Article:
The Google ~ synonym operator ["Special
Syntax" in ] widens
your search criteria to include not only the specific keywords in
your search, but also words Google has found to be
synonyms of, or at least in some way
related to, your query words. So while, for example, food
facts may only match a handful of pages of interest to you,
~food ~facts seeks out nutrition information,
cooking trivia, and more. And finding these synonyms is an
entertaining and potentially useful exercise in and of itself.
Here's one way...
Let's say we're looking for all the
synonyms for the word "car." First,
we search Google for ~car to find all the pages
that contain a synonym for "car" In
its search results, Google highlights synonyms in bold, just as it highlights regular keyword
matches. Scanning the results (the second page is shown in ) for ~car finds car, cars,
motor, auto, BMW, and other synonyms in boldface.
Figure 1. ~car turns up bolded synonyms in Google search results
Now let's focus on the synonyms rather than our
original keyword, "car."
We'll do so by excluding the word
"car" from our query, like so:
~car -car. This saves us from having to wade
through page after page of matches for the word
Once again, we scan the search results for new synonyms. (I ran
across automotive, racing, vehicle, and motor.)
Make a note of any new bolded synonyms and subtract them from the
query (e.g., ~car-car -automotive
-racing -vehicle -motor) until you hit
Google's 10-word limit ["The
10-Word Limit" in Chapter 1], after which Google
starts ignoring any additional words that you tack on.
In the end, you'll have compiled a goodly list of
synonyms, some of which you'd not have found in your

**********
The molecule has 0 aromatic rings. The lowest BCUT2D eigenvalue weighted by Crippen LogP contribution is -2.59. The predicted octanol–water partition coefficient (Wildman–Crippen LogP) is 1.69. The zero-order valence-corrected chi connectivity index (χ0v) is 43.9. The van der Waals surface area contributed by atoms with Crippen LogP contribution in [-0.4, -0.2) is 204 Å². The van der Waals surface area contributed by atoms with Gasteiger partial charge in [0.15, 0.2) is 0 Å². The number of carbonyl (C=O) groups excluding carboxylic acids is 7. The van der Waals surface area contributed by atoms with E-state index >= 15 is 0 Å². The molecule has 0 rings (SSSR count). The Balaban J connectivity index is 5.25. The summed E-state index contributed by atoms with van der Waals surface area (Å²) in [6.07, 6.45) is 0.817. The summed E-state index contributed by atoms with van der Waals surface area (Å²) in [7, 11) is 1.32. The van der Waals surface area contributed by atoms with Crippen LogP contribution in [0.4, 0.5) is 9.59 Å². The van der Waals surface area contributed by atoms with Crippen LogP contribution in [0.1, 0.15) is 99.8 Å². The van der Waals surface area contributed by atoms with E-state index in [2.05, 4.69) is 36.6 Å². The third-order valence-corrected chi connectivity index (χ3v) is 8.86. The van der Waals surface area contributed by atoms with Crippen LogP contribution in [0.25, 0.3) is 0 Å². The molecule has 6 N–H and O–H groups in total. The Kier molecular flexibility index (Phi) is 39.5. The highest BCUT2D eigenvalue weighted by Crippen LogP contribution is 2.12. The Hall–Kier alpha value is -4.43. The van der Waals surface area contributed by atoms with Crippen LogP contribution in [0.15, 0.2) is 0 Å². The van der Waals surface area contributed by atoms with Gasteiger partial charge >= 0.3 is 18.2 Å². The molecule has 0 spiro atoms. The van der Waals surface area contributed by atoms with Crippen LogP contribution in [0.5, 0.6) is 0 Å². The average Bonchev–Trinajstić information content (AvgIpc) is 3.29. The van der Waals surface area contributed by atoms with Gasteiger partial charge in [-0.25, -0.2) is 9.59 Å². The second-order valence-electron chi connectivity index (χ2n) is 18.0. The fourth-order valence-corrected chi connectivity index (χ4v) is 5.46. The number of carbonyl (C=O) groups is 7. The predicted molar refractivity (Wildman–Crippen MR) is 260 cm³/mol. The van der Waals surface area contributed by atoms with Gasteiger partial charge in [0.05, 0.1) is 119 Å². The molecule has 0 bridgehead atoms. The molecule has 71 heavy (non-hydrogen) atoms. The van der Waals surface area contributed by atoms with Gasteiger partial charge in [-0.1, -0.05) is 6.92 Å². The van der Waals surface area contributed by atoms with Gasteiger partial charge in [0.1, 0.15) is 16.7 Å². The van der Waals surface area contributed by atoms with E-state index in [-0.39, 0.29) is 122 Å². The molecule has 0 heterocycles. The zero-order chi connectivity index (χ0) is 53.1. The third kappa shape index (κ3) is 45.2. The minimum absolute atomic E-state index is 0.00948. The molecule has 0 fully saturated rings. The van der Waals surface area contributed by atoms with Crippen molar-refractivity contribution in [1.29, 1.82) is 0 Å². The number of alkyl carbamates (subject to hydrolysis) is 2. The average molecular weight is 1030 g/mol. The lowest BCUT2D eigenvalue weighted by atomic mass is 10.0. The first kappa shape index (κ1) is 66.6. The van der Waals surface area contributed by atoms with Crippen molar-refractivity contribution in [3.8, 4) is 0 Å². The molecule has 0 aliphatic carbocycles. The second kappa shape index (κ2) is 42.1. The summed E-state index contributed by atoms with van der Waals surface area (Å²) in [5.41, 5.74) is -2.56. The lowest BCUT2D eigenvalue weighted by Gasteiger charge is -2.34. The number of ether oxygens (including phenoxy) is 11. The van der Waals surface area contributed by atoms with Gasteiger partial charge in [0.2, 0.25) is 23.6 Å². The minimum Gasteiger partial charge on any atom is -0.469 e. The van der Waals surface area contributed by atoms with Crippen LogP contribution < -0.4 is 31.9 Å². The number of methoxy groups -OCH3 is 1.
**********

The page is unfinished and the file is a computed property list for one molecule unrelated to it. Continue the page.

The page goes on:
typical thesaurus thanks to Google's algorithmic
approach to synonyms.
Running the Hack
Call the script on the command line ["How to Run the
Hacks" in the Preface], passing it a starting word
to get it going, like so:
% python synonyms.pycar
You'll get back a list of synonyms like these:
['auto', 'cars', 'car', 'vehicle', 'automotive', 'bmw', 'motor', 'racing', 'van',
If you think this all sounds a little tedious and more in the job
description of a computer program, you'd be right.
Here's a short Python script to do all the iteration
for you. It takes in a starting word and spits out a list of synonyms
that it accrues along the way.
You'll need the PyGoogle library
to provide an interface to the Google API.
# Available at http://www.aaronsw.com/2002/synonyms.py
import google # get at http://pygoogle.sourceforge.net/
sb = re.compile('<b>(.*?)</b>', re.DOTALL)
def stripBolds(text, syns):
for t in sb.findall(text):
t = t.lower( ).encode('utf-8')
if t != '...' and t not in syns: syns.append(t)
if ' ' in q: raise ValueError, "query must be one word"
query = "~" + q
syns = 
while (len(query.split(' ')) <= 10):
for result in google.doGoogleSearch(query).results:
syns = stripBolds(result.snippet, syns)
added = False
for syn in syns:
if syn in query: continue
query += " -" + syn
added = True
if not added: break # nothing left
if __name__ == "__main_ _":
if len(sys.argv) != 2:
print "Usage: python " + sys.argv + " query"
Save the code as synonyms.py.